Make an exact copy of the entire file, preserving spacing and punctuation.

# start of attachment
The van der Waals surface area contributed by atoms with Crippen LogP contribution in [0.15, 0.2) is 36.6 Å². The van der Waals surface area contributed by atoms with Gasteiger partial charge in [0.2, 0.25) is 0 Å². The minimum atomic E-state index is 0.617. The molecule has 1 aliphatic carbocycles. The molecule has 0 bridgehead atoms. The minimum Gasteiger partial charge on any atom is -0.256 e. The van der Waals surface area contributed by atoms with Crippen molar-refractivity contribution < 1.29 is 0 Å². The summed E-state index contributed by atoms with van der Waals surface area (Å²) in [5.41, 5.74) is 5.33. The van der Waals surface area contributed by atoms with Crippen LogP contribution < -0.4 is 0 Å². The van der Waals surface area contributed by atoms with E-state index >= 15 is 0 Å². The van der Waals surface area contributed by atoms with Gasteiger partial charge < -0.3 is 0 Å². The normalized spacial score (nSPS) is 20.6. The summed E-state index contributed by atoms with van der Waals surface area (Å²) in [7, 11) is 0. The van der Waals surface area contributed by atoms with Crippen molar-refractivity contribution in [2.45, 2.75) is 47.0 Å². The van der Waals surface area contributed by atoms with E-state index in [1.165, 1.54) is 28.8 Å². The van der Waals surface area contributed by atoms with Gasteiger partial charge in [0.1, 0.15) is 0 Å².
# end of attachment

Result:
The van der Waals surface area contributed by atoms with Crippen LogP contribution in [0.15, 0.2) is 36.6 Å². The van der Waals surface area contributed by atoms with Gasteiger partial charge in [0.2, 0.25) is 0 Å². The minimum atomic E-state index is 0.617. The molecule has 1 aliphatic carbocycles. The molecule has 0 bridgehead atoms. The minimum Gasteiger partial charge on any atom is -0.256 e. The van der Waals surface area contributed by atoms with Crippen molar-refractivity contribution < 1.29 is 0 Å². The summed E-state index contributed by atoms with van der Waals surface area (Å²) in [5.41, 5.74) is 5.33. The van der Waals surface area contributed by atoms with Crippen LogP contribution < -0.4 is 0 Å². The van der Waals surface area contributed by atoms with E-state index >= 15 is 0 Å². The van der Waals surface area contributed by atoms with Gasteiger partial charge < -0.3 is 0 Å². The normalized spacial score (nSPS) is 20.6. The summed E-state index contributed by atoms with van der Waals surface area (Å²) in [7, 11) is 0. The van der Waals surface area contributed by atoms with Crippen molar-refractivity contribution in [2.45, 2.75) is 47.0 Å². The van der Waals surface area contributed by atoms with E-state index in [1.165, 1.54) is 28.8 Å². The van der Waals surface area contributed by atoms with Gasteiger partial charge in [0.1, 0.15) is 0 Å².